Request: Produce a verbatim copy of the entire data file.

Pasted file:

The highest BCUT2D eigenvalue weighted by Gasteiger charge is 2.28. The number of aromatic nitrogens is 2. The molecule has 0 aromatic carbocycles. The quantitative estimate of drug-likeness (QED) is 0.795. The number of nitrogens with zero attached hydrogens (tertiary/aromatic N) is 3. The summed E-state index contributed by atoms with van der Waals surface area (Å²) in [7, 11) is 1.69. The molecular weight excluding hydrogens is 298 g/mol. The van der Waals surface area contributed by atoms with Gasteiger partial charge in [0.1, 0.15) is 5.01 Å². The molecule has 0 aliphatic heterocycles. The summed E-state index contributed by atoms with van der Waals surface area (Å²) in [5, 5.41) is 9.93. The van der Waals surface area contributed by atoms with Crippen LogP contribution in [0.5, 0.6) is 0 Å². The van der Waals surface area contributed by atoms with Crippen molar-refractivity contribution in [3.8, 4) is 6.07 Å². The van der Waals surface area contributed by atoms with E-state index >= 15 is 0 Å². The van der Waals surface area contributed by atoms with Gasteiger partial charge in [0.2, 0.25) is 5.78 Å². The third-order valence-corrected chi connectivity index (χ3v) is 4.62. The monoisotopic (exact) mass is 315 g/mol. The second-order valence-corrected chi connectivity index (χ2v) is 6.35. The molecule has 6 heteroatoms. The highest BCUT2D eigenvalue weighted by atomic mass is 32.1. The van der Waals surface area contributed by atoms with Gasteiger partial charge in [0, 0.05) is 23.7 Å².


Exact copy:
The highest BCUT2D eigenvalue weighted by Gasteiger charge is 2.28. The number of aromatic nitrogens is 2. The molecule has 0 aromatic carbocycles. The quantitative estimate of drug-likeness (QED) is 0.795. The number of nitrogens with zero attached hydrogens (tertiary/aromatic N) is 3. The summed E-state index contributed by atoms with van der Waals surface area (Å²) in [7, 11) is 1.69. The molecular weight excluding hydrogens is 298 g/mol. The van der Waals surface area contributed by atoms with Gasteiger partial charge in [0.1, 0.15) is 5.01 Å². The molecule has 0 aliphatic heterocycles. The summed E-state index contributed by atoms with van der Waals surface area (Å²) in [5, 5.41) is 9.93. The van der Waals surface area contributed by atoms with Crippen LogP contribution in [0.5, 0.6) is 0 Å². The van der Waals surface area contributed by atoms with Crippen molar-refractivity contribution in [3.8, 4) is 6.07 Å². The van der Waals surface area contributed by atoms with E-state index >= 15 is 0 Å². The van der Waals surface area contributed by atoms with Gasteiger partial charge in [0.2, 0.25) is 5.78 Å². The third-order valence-corrected chi connectivity index (χ3v) is 4.62. The monoisotopic (exact) mass is 315 g/mol. The second-order valence-corrected chi connectivity index (χ2v) is 6.35. The molecule has 6 heteroatoms. The highest BCUT2D eigenvalue weighted by atomic mass is 32.1. The van der Waals surface area contributed by atoms with Gasteiger partial charge in [0, 0.05) is 23.7 Å².